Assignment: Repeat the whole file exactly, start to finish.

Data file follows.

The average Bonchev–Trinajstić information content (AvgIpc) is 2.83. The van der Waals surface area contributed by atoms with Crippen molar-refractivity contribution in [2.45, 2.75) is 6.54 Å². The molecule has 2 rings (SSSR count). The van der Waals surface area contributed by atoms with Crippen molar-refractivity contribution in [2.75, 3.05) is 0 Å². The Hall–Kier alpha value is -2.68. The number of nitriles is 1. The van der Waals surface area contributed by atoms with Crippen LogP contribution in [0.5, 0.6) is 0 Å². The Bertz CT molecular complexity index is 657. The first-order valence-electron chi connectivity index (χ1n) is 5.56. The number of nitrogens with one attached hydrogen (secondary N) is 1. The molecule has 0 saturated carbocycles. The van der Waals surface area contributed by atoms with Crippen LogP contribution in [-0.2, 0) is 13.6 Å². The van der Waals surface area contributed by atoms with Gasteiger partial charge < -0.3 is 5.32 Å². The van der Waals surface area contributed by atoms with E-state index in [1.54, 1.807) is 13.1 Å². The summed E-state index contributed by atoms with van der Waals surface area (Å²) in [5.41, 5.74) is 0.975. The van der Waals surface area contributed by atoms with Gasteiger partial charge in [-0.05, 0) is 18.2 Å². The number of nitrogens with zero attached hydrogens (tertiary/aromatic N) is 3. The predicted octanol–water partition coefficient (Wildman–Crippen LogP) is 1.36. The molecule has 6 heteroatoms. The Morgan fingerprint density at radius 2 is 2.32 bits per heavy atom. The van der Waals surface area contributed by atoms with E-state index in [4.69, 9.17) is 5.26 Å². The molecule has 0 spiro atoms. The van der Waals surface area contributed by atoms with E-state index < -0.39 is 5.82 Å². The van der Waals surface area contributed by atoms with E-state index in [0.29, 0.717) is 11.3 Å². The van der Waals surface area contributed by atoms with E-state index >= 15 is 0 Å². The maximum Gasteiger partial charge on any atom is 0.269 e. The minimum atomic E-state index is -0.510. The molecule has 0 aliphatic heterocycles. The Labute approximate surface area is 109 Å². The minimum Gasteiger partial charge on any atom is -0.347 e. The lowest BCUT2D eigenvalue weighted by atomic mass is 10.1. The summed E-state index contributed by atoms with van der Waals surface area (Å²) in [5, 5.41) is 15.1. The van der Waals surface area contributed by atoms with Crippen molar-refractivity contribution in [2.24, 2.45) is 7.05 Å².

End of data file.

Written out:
The average Bonchev–Trinajstić information content (AvgIpc) is 2.83. The van der Waals surface area contributed by atoms with Crippen molar-refractivity contribution in [2.45, 2.75) is 6.54 Å². The molecule has 2 rings (SSSR count). The van der Waals surface area contributed by atoms with Crippen molar-refractivity contribution in [2.75, 3.05) is 0 Å². The Hall–Kier alpha value is -2.68. The number of nitriles is 1. The van der Waals surface area contributed by atoms with Crippen LogP contribution in [0.5, 0.6) is 0 Å². The Bertz CT molecular complexity index is 657. The first-order valence-electron chi connectivity index (χ1n) is 5.56. The number of nitrogens with one attached hydrogen (secondary N) is 1. The molecule has 0 saturated carbocycles. The van der Waals surface area contributed by atoms with Crippen LogP contribution in [-0.2, 0) is 13.6 Å². The van der Waals surface area contributed by atoms with Gasteiger partial charge < -0.3 is 5.32 Å². The van der Waals surface area contributed by atoms with E-state index in [1.54, 1.807) is 13.1 Å². The summed E-state index contributed by atoms with van der Waals surface area (Å²) in [5.41, 5.74) is 0.975. The van der Waals surface area contributed by atoms with Gasteiger partial charge in [-0.05, 0) is 18.2 Å². The number of nitrogens with zero attached hydrogens (tertiary/aromatic N) is 3. The predicted octanol–water partition coefficient (Wildman–Crippen LogP) is 1.36. The molecule has 6 heteroatoms. The Morgan fingerprint density at radius 2 is 2.32 bits per heavy atom. The van der Waals surface area contributed by atoms with E-state index in [4.69, 9.17) is 5.26 Å². The molecule has 0 spiro atoms. The van der Waals surface area contributed by atoms with E-state index < -0.39 is 5.82 Å². The van der Waals surface area contributed by atoms with E-state index in [0.29, 0.717) is 11.3 Å². The van der Waals surface area contributed by atoms with E-state index >= 15 is 0 Å². The maximum Gasteiger partial charge on any atom is 0.269 e. The minimum atomic E-state index is -0.510. The molecule has 0 aliphatic heterocycles. The Labute approximate surface area is 109 Å². The minimum Gasteiger partial charge on any atom is -0.347 e. The lowest BCUT2D eigenvalue weighted by atomic mass is 10.1. The summed E-state index contributed by atoms with van der Waals surface area (Å²) in [5, 5.41) is 15.1. The van der Waals surface area contributed by atoms with Crippen molar-refractivity contribution in [2.24, 2.45) is 7.05 Å².